Sunday, May 1, 2016

Two Markets

I've been to two markets in Ulaanbaatar, and they couldn't be more different. The first one is the State Department Store. This is like Macy's on steroids, if Macy's were the size of a Wal-Mart. It is seven stories high. The first floor has a grocery store, and all the other floors have all kinds of stuff. Actually, I only went up to the fifth floor, so I don't even know what is on the top two floors. My tolerance for shipping is just not that high.  It's probably pretty overpriced by Mongolian standards, though not too overpriced for Westerners. The grocery store is pretty decent, though; I bought a lot of stuff there since it was close to my hostel.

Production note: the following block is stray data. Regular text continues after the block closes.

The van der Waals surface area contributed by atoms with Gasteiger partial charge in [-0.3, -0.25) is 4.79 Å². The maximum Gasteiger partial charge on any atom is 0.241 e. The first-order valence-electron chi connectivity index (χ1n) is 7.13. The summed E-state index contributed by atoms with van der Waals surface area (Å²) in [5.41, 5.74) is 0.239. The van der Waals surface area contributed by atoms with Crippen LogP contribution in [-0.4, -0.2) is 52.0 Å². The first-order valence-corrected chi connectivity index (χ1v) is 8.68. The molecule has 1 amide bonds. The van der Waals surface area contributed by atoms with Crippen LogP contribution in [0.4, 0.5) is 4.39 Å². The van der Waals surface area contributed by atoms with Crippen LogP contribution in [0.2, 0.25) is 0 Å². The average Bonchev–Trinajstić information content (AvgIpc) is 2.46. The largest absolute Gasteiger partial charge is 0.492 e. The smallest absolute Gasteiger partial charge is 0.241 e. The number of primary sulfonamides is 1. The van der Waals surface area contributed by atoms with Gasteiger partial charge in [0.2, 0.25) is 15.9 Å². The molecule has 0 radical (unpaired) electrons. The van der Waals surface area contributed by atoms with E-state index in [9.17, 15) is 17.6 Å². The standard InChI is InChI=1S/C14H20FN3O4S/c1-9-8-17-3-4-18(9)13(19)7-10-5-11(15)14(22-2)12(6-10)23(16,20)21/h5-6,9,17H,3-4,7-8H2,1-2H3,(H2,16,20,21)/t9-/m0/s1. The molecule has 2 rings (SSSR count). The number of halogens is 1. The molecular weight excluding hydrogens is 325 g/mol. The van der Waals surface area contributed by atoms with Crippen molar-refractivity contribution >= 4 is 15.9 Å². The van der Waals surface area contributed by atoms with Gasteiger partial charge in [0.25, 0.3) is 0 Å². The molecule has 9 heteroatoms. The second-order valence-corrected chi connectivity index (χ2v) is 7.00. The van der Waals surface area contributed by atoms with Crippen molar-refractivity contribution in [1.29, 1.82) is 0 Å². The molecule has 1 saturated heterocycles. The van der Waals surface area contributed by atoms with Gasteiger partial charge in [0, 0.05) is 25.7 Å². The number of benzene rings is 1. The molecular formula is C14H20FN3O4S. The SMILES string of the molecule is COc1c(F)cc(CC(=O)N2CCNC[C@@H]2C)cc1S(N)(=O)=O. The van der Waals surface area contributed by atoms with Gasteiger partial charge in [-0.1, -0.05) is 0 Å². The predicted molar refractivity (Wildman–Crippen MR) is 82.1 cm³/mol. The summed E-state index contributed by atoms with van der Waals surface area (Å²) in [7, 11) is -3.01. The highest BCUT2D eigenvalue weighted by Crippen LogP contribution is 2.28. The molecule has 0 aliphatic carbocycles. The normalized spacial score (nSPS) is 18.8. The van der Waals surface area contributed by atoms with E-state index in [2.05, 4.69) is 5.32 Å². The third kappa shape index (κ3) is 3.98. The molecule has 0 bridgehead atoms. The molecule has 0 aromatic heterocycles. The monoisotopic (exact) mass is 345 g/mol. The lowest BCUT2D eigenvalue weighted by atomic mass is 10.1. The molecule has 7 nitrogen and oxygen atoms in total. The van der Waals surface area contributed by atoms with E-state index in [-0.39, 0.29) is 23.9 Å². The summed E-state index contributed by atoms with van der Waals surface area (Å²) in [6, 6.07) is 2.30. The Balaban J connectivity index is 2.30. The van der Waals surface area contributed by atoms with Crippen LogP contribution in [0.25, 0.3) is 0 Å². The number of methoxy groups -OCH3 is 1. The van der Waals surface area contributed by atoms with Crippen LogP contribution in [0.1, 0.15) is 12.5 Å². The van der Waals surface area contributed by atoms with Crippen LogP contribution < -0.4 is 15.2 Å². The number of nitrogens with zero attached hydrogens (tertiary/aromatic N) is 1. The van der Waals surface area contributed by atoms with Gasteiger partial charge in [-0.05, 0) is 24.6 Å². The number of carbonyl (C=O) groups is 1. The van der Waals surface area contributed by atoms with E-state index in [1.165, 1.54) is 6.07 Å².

The second market is the Naran Tuul, and it is the complete opposite. The Naran Tuul, or black market, is an enormous shopping mall-slash-flea market gone rogue. It is one of the most dangerous places in Ulaanbaatar. Supposedly you can get just about anything here, if you know who to ask and where to go. People randomly get charged a cover charge to come in, but I didn't get charged. Guess that must mean that I run with the in crowd. Ha. I didn't get robbed there either, which I took as a good sign. I did take some precautions that made me feel a little safer. There is a covered part with narrow, winding catacombs, and then an uncovered part on the outskirts. There are designer labels on fake goods, and some of them are spelled terribly Abibas, Calvin Klain, and My Little Phony (the last of which is kind of aptly ironic). The whole thing is surrounded with shipping containers containing goods, and there are also shipping containers scattered throughout the interior. I didn't want to leave without buying SOMETHING, even though I really didn't need any consumer goods (well, i needed a scarf and maybe a balaclava for colder climates, but I didn't find anything like that). So I bought a bag of what looked like donut holes from a vendor who was selling bread products from a shopping cart for all of about fifty cents. They turned out to be more like bread balls, but they were tasty, and I spent a couple of days munching on them. There are some real deals; you could probably buy a pair of pants for five to ten bucks, for example. If I lived in Ulaanbaatar, I would probably buy a lot of my day-to-day stuff here.

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